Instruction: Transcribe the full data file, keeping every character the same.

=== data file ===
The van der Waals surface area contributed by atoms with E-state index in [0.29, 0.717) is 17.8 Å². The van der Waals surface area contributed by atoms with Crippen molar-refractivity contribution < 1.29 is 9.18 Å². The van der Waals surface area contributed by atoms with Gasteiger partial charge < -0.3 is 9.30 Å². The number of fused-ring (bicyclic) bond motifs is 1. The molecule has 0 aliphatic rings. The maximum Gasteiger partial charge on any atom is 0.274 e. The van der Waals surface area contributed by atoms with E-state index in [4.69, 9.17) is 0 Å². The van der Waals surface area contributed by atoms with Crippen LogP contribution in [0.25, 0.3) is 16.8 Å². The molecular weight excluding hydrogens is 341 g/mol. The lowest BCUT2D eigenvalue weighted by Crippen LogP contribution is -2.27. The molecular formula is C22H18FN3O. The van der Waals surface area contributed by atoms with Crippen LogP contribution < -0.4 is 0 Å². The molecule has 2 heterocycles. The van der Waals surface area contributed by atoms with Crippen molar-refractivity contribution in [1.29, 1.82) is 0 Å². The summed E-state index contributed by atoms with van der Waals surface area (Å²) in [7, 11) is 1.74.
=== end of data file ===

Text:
The van der Waals surface area contributed by atoms with E-state index in [0.29, 0.717) is 17.8 Å². The van der Waals surface area contributed by atoms with Crippen molar-refractivity contribution < 1.29 is 9.18 Å². The van der Waals surface area contributed by atoms with Gasteiger partial charge < -0.3 is 9.30 Å². The number of fused-ring (bicyclic) bond motifs is 1. The molecule has 0 aliphatic rings. The maximum Gasteiger partial charge on any atom is 0.274 e. The van der Waals surface area contributed by atoms with E-state index in [4.69, 9.17) is 0 Å². The van der Waals surface area contributed by atoms with Crippen LogP contribution in [0.25, 0.3) is 16.8 Å². The molecular weight excluding hydrogens is 341 g/mol. The lowest BCUT2D eigenvalue weighted by Crippen LogP contribution is -2.27. The molecular formula is C22H18FN3O. The van der Waals surface area contributed by atoms with Crippen LogP contribution < -0.4 is 0 Å². The molecule has 2 heterocycles. The van der Waals surface area contributed by atoms with Crippen molar-refractivity contribution in [1.29, 1.82) is 0 Å². The summed E-state index contributed by atoms with van der Waals surface area (Å²) in [7, 11) is 1.74.